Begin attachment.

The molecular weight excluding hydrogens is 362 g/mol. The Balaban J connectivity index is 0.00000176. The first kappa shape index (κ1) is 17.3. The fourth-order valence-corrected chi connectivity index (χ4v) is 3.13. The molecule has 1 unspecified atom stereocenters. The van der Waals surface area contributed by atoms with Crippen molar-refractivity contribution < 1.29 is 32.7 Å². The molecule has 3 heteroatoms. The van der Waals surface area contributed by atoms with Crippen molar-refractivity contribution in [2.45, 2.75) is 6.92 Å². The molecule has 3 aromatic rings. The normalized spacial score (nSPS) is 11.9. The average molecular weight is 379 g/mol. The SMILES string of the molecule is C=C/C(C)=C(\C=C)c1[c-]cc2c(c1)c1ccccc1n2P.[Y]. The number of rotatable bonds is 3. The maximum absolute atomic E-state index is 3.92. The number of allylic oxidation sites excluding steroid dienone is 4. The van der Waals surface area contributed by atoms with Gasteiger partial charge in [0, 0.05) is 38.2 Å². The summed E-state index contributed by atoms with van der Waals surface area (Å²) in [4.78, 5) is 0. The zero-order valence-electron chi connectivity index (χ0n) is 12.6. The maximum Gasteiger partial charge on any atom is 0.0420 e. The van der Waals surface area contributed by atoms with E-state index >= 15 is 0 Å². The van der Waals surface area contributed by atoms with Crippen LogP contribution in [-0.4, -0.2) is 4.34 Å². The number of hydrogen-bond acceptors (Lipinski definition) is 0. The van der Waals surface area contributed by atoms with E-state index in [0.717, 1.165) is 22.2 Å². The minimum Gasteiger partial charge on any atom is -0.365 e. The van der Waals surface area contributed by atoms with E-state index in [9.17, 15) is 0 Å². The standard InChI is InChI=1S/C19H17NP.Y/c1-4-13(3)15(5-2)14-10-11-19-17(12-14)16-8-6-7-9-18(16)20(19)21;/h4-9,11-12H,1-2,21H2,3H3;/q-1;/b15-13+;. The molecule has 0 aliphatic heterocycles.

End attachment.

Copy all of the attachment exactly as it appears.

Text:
The molecular weight excluding hydrogens is 362 g/mol. The Balaban J connectivity index is 0.00000176. The first kappa shape index (κ1) is 17.3. The fourth-order valence-corrected chi connectivity index (χ4v) is 3.13. The molecule has 1 unspecified atom stereocenters. The van der Waals surface area contributed by atoms with Crippen molar-refractivity contribution < 1.29 is 32.7 Å². The molecule has 3 heteroatoms. The van der Waals surface area contributed by atoms with Crippen molar-refractivity contribution in [2.45, 2.75) is 6.92 Å². The molecule has 3 aromatic rings. The normalized spacial score (nSPS) is 11.9. The average molecular weight is 379 g/mol. The SMILES string of the molecule is C=C/C(C)=C(\C=C)c1[c-]cc2c(c1)c1ccccc1n2P.[Y]. The number of rotatable bonds is 3. The maximum absolute atomic E-state index is 3.92. The number of allylic oxidation sites excluding steroid dienone is 4. The van der Waals surface area contributed by atoms with Gasteiger partial charge in [0, 0.05) is 38.2 Å². The summed E-state index contributed by atoms with van der Waals surface area (Å²) in [4.78, 5) is 0. The zero-order valence-electron chi connectivity index (χ0n) is 12.6. The maximum Gasteiger partial charge on any atom is 0.0420 e. The van der Waals surface area contributed by atoms with E-state index >= 15 is 0 Å². The van der Waals surface area contributed by atoms with Crippen LogP contribution in [-0.4, -0.2) is 4.34 Å². The number of hydrogen-bond acceptors (Lipinski definition) is 0. The van der Waals surface area contributed by atoms with E-state index in [0.717, 1.165) is 22.2 Å². The minimum Gasteiger partial charge on any atom is -0.365 e. The van der Waals surface area contributed by atoms with E-state index in [9.17, 15) is 0 Å². The standard InChI is InChI=1S/C19H17NP.Y/c1-4-13(3)15(5-2)14-10-11-19-17(12-14)16-8-6-7-9-18(16)20(19)21;/h4-9,11-12H,1-2,21H2,3H3;/q-1;/b15-13+;. The molecule has 0 aliphatic heterocycles.